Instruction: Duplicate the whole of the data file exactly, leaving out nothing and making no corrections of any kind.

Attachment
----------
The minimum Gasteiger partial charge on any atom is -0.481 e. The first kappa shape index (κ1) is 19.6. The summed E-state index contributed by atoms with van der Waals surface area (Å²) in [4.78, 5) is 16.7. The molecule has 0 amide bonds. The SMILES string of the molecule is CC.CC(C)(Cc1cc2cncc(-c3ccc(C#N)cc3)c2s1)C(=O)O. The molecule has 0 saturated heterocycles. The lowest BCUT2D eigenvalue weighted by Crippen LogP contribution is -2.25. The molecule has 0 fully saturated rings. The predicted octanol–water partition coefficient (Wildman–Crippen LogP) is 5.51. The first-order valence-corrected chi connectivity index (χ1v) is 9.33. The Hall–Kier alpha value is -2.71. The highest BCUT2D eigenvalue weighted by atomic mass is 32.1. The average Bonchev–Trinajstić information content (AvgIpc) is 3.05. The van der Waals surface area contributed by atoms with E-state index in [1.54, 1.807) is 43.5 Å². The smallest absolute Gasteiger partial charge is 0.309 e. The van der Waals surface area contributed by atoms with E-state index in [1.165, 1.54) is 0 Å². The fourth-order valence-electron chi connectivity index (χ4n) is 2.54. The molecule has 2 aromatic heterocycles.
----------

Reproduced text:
The minimum Gasteiger partial charge on any atom is -0.481 e. The first kappa shape index (κ1) is 19.6. The summed E-state index contributed by atoms with van der Waals surface area (Å²) in [4.78, 5) is 16.7. The molecule has 0 amide bonds. The SMILES string of the molecule is CC.CC(C)(Cc1cc2cncc(-c3ccc(C#N)cc3)c2s1)C(=O)O. The molecule has 0 saturated heterocycles. The lowest BCUT2D eigenvalue weighted by Crippen LogP contribution is -2.25. The molecule has 0 fully saturated rings. The predicted octanol–water partition coefficient (Wildman–Crippen LogP) is 5.51. The first-order valence-corrected chi connectivity index (χ1v) is 9.33. The Hall–Kier alpha value is -2.71. The highest BCUT2D eigenvalue weighted by atomic mass is 32.1. The average Bonchev–Trinajstić information content (AvgIpc) is 3.05. The van der Waals surface area contributed by atoms with E-state index in [1.54, 1.807) is 43.5 Å². The smallest absolute Gasteiger partial charge is 0.309 e. The van der Waals surface area contributed by atoms with E-state index in [1.165, 1.54) is 0 Å². The fourth-order valence-electron chi connectivity index (χ4n) is 2.54. The molecule has 2 aromatic heterocycles.